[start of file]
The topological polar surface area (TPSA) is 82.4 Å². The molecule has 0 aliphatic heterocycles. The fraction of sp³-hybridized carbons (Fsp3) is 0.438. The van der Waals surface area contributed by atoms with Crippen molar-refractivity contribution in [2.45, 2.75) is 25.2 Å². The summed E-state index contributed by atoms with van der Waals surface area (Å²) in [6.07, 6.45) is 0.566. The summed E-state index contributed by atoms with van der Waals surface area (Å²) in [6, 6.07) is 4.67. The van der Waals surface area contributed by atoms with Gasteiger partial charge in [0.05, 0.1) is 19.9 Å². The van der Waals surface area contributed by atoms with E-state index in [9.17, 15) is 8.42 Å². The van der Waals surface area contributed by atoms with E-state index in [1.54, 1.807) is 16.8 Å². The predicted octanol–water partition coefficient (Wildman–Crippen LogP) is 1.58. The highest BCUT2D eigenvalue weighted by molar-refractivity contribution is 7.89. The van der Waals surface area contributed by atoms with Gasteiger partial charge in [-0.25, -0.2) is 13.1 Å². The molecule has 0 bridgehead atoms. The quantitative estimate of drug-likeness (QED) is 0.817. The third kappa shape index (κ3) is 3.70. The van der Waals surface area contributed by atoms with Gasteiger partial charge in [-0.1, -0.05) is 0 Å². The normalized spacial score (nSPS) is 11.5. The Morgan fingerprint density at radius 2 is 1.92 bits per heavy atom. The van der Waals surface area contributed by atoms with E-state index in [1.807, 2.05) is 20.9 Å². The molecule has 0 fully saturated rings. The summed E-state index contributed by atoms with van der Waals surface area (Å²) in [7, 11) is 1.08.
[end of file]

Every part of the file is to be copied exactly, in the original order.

The topological polar surface area (TPSA) is 82.4 Å². The molecule has 0 aliphatic heterocycles. The fraction of sp³-hybridized carbons (Fsp3) is 0.438. The van der Waals surface area contributed by atoms with Crippen molar-refractivity contribution in [2.45, 2.75) is 25.2 Å². The summed E-state index contributed by atoms with van der Waals surface area (Å²) in [6.07, 6.45) is 0.566. The summed E-state index contributed by atoms with van der Waals surface area (Å²) in [6, 6.07) is 4.67. The van der Waals surface area contributed by atoms with Gasteiger partial charge in [0.05, 0.1) is 19.9 Å². The van der Waals surface area contributed by atoms with E-state index in [9.17, 15) is 8.42 Å². The van der Waals surface area contributed by atoms with E-state index in [1.54, 1.807) is 16.8 Å². The predicted octanol–water partition coefficient (Wildman–Crippen LogP) is 1.58. The highest BCUT2D eigenvalue weighted by molar-refractivity contribution is 7.89. The van der Waals surface area contributed by atoms with Gasteiger partial charge in [-0.25, -0.2) is 13.1 Å². The molecule has 0 bridgehead atoms. The quantitative estimate of drug-likeness (QED) is 0.817. The third kappa shape index (κ3) is 3.70. The van der Waals surface area contributed by atoms with Gasteiger partial charge in [-0.1, -0.05) is 0 Å². The normalized spacial score (nSPS) is 11.5. The Morgan fingerprint density at radius 2 is 1.92 bits per heavy atom. The van der Waals surface area contributed by atoms with E-state index in [1.807, 2.05) is 20.9 Å². The molecule has 0 fully saturated rings. The summed E-state index contributed by atoms with van der Waals surface area (Å²) in [7, 11) is 1.08.